The psalms are at the heart of Christian devotion, in the Middle Ages and still today. Learned early and sung weekly by every medieval monastic and cleric, the psalms were the language Christ and his ancestor David used to speak to God. Powerful and plaintive, angry and anguished, laudatory and lamenting: the psalms expressed the feelings and thoughts of the individuals who devised them and those who sang them privately or publicly in Anglo-Saxon England many generations later. Psalters from Anglo-Saxon England are the largest surviving single group of manuscripts, and also form a very significant percentage of the fragments of manuscripts extant from the period. Psalters were central to the liturgy, particularly for the daily Office, and were the first schoolbooks for the learning of Latin and Christian doctrine. Moreover, from Anglo-Saxon England comes the earliest complex of vernacular psalter material, including glossed and bilingual psalters, complete psalter translations, and poems based on individual psalms and on psalmic structures. The lament psalms are remarkably similar to the Old English elegies in both form and imagery, and the freedom with which vernacular adaptors of the psalms went about their work in Anglo-Saxon England suggests an appropriation of the psalter not as the sacred and unchanging Word but as words that could be turned to use for meditation, study, reading, and private prayer. Worth investigation are both individual figures who used the psalms such as Bede, Alfred, and Aelfric, and also the unknown compilers and scribes who developed new layouts for psalter manuscripts and repurposed earlier or Continental manuscripts for use in Anglo-Saxon England. In Latin and in the vernacular, these codices were central to Anglo-Saxon spirituality, while some of them also continued to be used well into the later Middle Ages.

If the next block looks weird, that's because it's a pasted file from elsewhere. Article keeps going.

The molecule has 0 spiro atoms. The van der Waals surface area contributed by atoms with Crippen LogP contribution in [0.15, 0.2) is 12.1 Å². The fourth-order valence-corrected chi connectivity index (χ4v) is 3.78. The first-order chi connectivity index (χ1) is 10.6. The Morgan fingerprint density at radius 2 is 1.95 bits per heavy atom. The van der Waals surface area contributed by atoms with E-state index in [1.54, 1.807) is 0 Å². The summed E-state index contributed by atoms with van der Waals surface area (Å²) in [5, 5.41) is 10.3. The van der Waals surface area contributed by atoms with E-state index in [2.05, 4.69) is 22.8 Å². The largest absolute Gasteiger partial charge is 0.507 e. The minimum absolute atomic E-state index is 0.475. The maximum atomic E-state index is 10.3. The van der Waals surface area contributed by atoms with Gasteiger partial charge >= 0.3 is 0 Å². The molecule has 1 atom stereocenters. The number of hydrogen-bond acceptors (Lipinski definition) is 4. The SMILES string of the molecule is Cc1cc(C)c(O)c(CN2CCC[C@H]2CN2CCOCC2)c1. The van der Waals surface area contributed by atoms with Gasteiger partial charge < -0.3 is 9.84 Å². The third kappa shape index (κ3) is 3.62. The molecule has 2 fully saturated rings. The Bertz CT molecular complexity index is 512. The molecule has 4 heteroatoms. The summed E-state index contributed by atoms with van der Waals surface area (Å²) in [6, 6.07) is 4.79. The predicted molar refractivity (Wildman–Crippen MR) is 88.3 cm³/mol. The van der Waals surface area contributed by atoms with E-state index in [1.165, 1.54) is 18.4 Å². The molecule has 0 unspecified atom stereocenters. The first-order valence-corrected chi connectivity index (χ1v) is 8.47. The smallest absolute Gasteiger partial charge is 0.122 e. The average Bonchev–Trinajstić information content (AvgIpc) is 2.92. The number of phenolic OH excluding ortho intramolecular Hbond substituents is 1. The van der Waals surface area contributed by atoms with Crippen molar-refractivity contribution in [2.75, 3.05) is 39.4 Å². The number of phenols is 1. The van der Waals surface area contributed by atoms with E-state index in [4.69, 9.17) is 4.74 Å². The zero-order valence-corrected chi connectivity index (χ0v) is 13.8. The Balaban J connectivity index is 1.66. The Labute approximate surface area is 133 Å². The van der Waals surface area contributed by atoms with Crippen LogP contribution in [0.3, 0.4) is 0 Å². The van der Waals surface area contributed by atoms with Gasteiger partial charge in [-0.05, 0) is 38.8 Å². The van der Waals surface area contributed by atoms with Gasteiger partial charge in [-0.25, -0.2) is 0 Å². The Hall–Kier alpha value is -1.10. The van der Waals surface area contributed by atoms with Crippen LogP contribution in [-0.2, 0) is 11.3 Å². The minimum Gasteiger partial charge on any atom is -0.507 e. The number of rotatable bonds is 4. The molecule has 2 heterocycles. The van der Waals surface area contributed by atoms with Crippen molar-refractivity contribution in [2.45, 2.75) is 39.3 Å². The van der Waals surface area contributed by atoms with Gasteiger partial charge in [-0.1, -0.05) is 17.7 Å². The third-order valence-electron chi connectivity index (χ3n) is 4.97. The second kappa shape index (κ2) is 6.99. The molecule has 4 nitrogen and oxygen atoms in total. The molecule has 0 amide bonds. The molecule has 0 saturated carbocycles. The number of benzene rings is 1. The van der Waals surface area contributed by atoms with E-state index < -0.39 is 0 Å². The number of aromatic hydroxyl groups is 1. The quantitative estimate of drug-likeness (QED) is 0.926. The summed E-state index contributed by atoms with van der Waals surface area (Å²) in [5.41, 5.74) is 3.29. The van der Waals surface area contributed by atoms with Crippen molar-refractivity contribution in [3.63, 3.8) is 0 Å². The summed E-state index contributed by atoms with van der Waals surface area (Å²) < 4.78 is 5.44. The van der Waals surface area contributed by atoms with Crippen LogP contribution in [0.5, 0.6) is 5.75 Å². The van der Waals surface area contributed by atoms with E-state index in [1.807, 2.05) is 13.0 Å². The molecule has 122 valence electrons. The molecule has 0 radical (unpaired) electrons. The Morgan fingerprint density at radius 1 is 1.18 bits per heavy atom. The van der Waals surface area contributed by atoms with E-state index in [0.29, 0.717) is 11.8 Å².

The Anglo-Saxon Psalter